BULLSEYE: The MGI Hydra Multi-Cal AR-15 Rifle
By Steve Tracy
Exponentially expanded AR-15 modularity
Amulti-headed water serpent from Greek Mythology was called the Hydra. A multi-caliber carbine in firearms terminology from MG Industries (MGI) is also called the Hydra. Mack Gwinn Junior was a member of the U.S. Army’s Special Forces recon team in Vietnam and his experience led him to design, patent, and improve upon various weapons systems.
His first company, Gwinn Firearms, became the very successful Bushmaster Firearms. Gwinn eventually sold off Bushmaster, but remained involved with the world of firearms, which fascinated him. His newest venture, MGI-Military, offers his innovative Hydra rifle, which expands the modularity of the AR-15 platform exponentially.
The Hydra is unlike any other AR-15 rifle on the market. It separates itself from its rivals because, despite its benign appearance, the Hydra platform can transform between calibers and missions like no other. The Hydra offers a quick change barrel, swappable bolts, and an ingeniously interchangeable magazine well that allow the creation of a rifle or carbine to suit virtually any purpose.
Quality Standard Equipment
The basic MGI model is the MARCK-15 (as in MACK/AR-15), but it’s better known as the Hydra. The standard 5.56mm NATO barrel is 16 inches long and features a 1:9 rifling twist rate for standard weight bullets (55-66 grains). The barrel is free floated inside MGI’s aluminum quad rail and sports a front sight tower (adjustable for elevation), mil-spec black phosphate finish, and M4-style flash suppressor.
The Hydra operates via the proven direct impingement system, commonly used for decades on the AR-15, where gas from a fired cartridge is directed to act upon the bolt to cycle the action.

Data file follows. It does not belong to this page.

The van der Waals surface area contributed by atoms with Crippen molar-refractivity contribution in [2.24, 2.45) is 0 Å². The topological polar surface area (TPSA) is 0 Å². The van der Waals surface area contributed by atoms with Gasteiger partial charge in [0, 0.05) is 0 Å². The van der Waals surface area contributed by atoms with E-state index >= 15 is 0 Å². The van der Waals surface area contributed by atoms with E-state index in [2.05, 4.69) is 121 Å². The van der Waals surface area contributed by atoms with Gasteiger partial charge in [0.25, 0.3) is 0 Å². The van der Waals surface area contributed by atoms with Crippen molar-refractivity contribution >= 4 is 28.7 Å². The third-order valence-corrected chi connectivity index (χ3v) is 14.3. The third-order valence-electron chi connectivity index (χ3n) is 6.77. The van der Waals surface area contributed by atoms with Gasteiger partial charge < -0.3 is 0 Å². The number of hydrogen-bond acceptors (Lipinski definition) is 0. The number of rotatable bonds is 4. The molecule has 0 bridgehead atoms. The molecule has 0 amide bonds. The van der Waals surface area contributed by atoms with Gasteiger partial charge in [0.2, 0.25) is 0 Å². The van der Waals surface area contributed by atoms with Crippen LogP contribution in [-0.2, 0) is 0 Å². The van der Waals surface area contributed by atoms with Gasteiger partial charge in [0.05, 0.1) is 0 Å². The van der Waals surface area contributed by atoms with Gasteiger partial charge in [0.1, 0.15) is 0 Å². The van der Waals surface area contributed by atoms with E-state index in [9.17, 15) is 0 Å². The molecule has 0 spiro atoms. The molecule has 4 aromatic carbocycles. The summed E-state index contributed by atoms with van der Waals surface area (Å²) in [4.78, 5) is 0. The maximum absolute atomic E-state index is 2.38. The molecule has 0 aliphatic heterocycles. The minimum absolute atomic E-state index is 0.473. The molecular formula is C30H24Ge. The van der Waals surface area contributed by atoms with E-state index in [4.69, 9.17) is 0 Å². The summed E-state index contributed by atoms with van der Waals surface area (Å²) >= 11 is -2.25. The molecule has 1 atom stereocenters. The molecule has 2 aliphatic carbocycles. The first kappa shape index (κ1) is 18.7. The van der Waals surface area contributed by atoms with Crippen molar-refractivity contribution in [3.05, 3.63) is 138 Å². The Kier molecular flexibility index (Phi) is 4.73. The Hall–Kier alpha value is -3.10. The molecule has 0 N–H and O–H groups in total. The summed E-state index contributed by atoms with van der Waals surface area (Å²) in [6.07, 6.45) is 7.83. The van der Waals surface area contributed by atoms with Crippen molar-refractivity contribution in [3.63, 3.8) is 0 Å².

At a glance, the carbine appears like the many AR-15s on the market. The five-position collapsible, M4 style stock has MGI’s logo molded into the side. The pistol grip is a plain-Jane plastic edition and the magazine release, bolt release, left-side safety lever, and charging handle are all standard AR-15 fare. The top Picatinny rail readily mounts a rear sight, carry handle, scope, electronic red dot, laser, or a combination of all of the above.
Three Steps to a Quick Transformation
At first, officers checking out the Hydra were a bit ho-hum upon inspecting what seemed to be just another AR-15 variant. Upon closer examination, officers familiar with the AR-15 platform noticed the bail and cover mounted to the underside of the quad rail forearm. This mechanism is the first step in the Hydra’s three-part transformation process and the most noticeable disparity between the Hydra and every other AR on the market.
Lifting the bail allows the cover to slide forward and expose two locking levers. Swinging the levers outward 90 degrees to each side releases the barrel, which is then simply pulled forward and out from the upper frame. This trick alone nets some “ohhs and ahhs” from jaded officers. With the barrel removed, cleaning it has never been simpler. Installing another barrel in a different length or caliber is just as fast and easy.
The two take-down pins, common to the AR-15 design, are pushed to the right and permit the upper receiver to be removed from the lower receiver. The Hydra’s bolt can then be withdrawn from the upper, along with its charging handle. The Hydra’s bolt can then be exchanged for one in a different caliber to complete the second step of the rifle’s transformation.
The third step in the process of converting the Hydra to another caliber is the most remarkable. The lower receiver may seem the same as all the other ARs, but it is actually far different. The small pin at the front of the trigger guard needs to be pressed with a paperclip or thin punch, which will cause the bottom of the guard to rotate downward.
Then the magazine release button is pressed halfway, which allows the entire front magazine well section of the lower receiver to slide upward on dovetailed rails as it separates from the grip area.